Caterina’s sister Olivia was a constant presence in her life, and one cannot help but think of the powerful female relationships depicted in Ferrante’s novels when reading Caterina’s memories of the two as children, surviving the complex and riddled world of the schoolyard and vying for attention from their peers. In her death, Olivia becomes omnipresent in the lives of those she has left behind: her son blindly chases cars driven by women who look like her; her mother builds her day around visiting her grave, her sister still wears her clothes for good luck. Caterina’s survival guilt is evident—she is ‘alive by mistake’ as far as her nephew is concerned—and the constant expectation that she ‘should be his spare mother’ rather than his grieving aunt torments her. ‘We could have swapped deaths, as we’d always swapped clothes, books, occasions,’ Caterina obsesses. She dwells on the inevitable, unanswerable question: why her? Why was fate kind to her and not her twin? For two people so tightly bound for so many years, why at this point in time were they so violently torn apart?

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Highlights from the Asymptote Winter Issue

Our editors recommend their favorite pieces from the latest issue.

First off, we want to thank the five readers who heeded our appeal from our editor-in-chief and signed up to be sustaining members this past week. Welcome to the family, Justin Briggs, Gina Caputo, Monika Cassel, Michaela Jones, and Phillip Kim! For those who are still hesitating, take it from Lloyd Schwartz, who says, “Asymptote is one of the rare cultural enterprises that’s really worth supporting. It’s both a literary and a moral treasure.” If you’ve enjoyed our Winter 2017 issue, why not stand behind our mission by becoming a sustaining member today?

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One week after the launch of our massive Winter 2017 edition, we invited some section editors to talk up their favorite pieces:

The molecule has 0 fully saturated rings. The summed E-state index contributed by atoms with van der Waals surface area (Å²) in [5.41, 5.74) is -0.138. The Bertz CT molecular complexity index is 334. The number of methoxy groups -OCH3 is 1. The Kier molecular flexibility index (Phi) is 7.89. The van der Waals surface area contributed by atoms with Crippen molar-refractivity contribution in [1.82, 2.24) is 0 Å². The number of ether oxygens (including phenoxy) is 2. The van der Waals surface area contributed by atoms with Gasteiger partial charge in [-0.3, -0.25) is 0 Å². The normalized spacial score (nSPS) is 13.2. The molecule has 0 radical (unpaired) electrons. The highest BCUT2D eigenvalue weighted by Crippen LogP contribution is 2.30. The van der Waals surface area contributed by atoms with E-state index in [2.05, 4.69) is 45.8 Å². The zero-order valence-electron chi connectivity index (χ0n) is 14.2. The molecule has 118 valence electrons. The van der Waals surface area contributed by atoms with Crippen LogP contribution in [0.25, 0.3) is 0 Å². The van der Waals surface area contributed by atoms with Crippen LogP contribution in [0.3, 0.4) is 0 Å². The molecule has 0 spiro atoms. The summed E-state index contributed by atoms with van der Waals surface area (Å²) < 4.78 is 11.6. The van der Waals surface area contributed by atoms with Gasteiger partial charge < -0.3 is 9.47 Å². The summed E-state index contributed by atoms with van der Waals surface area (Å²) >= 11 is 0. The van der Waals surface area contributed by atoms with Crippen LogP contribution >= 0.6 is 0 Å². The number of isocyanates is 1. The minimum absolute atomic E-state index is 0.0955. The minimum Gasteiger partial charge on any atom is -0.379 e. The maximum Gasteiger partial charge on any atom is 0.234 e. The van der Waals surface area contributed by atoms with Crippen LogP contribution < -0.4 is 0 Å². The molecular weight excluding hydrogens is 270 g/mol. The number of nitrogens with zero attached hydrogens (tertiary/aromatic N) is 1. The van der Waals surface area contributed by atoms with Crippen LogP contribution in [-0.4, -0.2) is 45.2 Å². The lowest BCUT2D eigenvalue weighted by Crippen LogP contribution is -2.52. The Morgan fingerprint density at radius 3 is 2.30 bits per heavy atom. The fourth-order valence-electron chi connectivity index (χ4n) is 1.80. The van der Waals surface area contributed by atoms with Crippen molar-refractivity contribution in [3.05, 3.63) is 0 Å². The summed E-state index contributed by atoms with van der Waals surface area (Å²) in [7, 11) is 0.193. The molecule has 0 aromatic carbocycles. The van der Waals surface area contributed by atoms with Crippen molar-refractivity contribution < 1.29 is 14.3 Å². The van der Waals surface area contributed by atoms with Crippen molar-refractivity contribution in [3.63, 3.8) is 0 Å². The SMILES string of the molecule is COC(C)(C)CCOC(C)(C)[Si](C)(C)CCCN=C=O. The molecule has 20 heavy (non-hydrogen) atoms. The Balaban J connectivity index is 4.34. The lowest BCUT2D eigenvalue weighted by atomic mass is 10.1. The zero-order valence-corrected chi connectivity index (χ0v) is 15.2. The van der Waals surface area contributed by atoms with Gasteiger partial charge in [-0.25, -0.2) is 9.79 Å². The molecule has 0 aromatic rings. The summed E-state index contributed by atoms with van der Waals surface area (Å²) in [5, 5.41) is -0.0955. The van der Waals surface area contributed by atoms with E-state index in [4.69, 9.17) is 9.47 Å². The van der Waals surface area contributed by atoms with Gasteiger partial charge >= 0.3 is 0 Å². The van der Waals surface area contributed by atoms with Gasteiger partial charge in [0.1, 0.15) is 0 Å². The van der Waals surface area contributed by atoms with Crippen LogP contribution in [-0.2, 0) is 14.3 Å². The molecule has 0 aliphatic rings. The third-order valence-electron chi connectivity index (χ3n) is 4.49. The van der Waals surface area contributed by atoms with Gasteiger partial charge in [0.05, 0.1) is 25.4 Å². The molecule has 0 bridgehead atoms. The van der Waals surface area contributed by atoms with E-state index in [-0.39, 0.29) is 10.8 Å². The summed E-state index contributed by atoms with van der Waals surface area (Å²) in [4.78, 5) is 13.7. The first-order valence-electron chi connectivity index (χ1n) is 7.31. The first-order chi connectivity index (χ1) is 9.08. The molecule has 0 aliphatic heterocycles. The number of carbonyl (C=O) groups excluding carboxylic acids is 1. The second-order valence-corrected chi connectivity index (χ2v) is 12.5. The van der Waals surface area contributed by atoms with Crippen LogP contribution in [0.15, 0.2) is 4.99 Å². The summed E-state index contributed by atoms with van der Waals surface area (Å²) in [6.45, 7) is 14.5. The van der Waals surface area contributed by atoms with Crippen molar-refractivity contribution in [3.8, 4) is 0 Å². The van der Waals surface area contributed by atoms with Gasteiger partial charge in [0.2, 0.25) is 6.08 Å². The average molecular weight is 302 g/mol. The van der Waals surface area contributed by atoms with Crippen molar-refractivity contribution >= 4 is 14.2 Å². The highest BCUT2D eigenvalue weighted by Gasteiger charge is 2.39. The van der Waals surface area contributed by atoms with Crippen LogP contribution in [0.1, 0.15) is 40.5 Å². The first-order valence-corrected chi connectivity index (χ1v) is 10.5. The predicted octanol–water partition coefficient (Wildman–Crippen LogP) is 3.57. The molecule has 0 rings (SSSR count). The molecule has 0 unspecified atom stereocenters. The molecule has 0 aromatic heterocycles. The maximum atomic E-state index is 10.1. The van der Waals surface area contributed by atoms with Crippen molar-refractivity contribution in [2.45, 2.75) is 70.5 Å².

Criticism Editor Ellen Jones on her favorite article:

My highlight from the Criticism section this January is Ottilie Mulzet’s review of Evelyn Dueck’s L’étranger intime, the work that gave us the title of this issue: ‘Intimate Strangers’. Mulzet translates from Hungarian and Mongolian, but (being prolifically multilingual) is also able to offer us a detailed, thoughtful, and well-informed review of a hefty work of French translation scholarship. Dueck’s book is a study of French translations of Paul Celan’s poetry from the 1970s to the present day (focussing on André du Bouchet, Michel Deguy, Marthine Broda, and Jean-Pierre Lefebvre) and is, in Mulzet’s estimation, ‘an indispensable map for the practice of the translator’s art’. One of this review’s many strengths is the way it positions Dueck’s book in relationship to its counterparts in Anglophone translation scholarship; another is its close reading of passages from individual poems in order to illustrate differences in approach among the translators; a third is the way Mulzet uses Dueck’s work as a springboard to do her own thinking about translational paratexts, and to offer potential areas for further research. The reviewer describes L’étranger intime as ‘stellar in every way’—the same might be said of the review, too.

Chief Executive Assistant Theophilus Kwek, who stepped in to edit our Writers on Writers section for the current issue, had this to say: